By MARK HULBERT
Apple is now America's most admired company. Investors may therefore want to think twice before investing in it.
Yes you read that right. Believe it or not, stocks of the most admired companies often fail to produce the returns going forward that investors hope and expect.
So this past week's release of Harris Interactive's annual survey of corporate reputations should definitely give investors pause. Apple (AAPL)
Just take the top finisher in last year's Harris Interactive survey: Google (GOOG)
That's just one data point, of course. But it is more the rule than the exception, according to a study conducted several years ago by Deniz Anginer, a financial economist at the World Bank, and Meir Statman, a finance professor at Santa Clara University. (Click here for a copy of their study.)
In their study, the researchers examined the stocks in Fortune magazine's annual list of "America's Most Admired Companies." Though that list is compiled differently than Harris Interactive's survey, the two reflect many of the same underlying factors. And the Fortune survey has the added benefit of more history back to the early 1980s, in fact. Harris Interactive, in contrast, is in only its 13th year.
The researchers constructed two portfolios out of the stocks in the Fortune list. The first contained the stocks of companies that were highest in each year's list (of admired companies), while the second contained those with the lowest Fortune scores (of despised companies).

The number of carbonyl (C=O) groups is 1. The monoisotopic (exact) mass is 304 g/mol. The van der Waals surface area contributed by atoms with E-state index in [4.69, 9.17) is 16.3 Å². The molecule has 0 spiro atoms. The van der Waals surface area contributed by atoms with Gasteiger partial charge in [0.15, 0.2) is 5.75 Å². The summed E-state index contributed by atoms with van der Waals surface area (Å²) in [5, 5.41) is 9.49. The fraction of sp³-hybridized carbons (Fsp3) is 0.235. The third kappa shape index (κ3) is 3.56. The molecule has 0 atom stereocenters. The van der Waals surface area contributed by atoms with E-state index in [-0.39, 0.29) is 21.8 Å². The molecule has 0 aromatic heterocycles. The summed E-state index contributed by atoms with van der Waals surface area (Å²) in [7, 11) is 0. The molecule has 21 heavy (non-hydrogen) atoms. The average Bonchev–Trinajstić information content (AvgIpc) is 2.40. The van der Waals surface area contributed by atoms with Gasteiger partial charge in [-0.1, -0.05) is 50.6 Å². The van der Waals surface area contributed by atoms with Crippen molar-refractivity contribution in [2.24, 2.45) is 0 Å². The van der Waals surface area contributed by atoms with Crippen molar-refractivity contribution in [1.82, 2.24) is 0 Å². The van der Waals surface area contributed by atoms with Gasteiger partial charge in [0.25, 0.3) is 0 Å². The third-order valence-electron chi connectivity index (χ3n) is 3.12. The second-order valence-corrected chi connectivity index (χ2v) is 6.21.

The portfolio of despised companies outperformed the portfolio of admired firms by nearly two percentage points for the year, on average, between April 1983 and December 2007.
The researchers also found that increases in admiration were, on average, followed by lower returns. This should add to our concern about Apple, since the company's reputation enjoyed a big increase over the last year.
What accounts for this counterintuitive result? I see it as yet another confirmation of contrarian analysis. The time to buy isn't when the news about, and reputation of, a company are all positive, but when to repeat Nathan Rothschild's famous phrase the blood is running in the streets.
Think about it this way: When you invest in a company that is already highly admired, its stock will have already been bid up to higher-than-normal levels because of its being so well thought of call it an Admiration Premium.
Its stock will therefore have to jump over a correspondingly higher hurdle in order to produce a handsome rate of return going forward. At the same time, furthermore, any stock with a high Admiration Premium is particularly vulnerable to anything that detracts from its reputation.
To be sure, the researchers' findings reflect an average across many years, and not every year's most admired companies produced disappointing returns. So it would not be completely unprecedented for Apple to beat the market handily over the next 12 months despite being America's most admired company.
But the historical data do serve as a powerful reminder that, when we invest in companies as admired as Apple is today, the burden of proof is upon us to show that the company can indeed jump over the high hurdle created by its high Admiration Premium.
Mark Hulbert is the founder of Hulbert Financial Digest in Annandale, Va. He has been tracking the advice of more than 160 financial newsletters since 1980.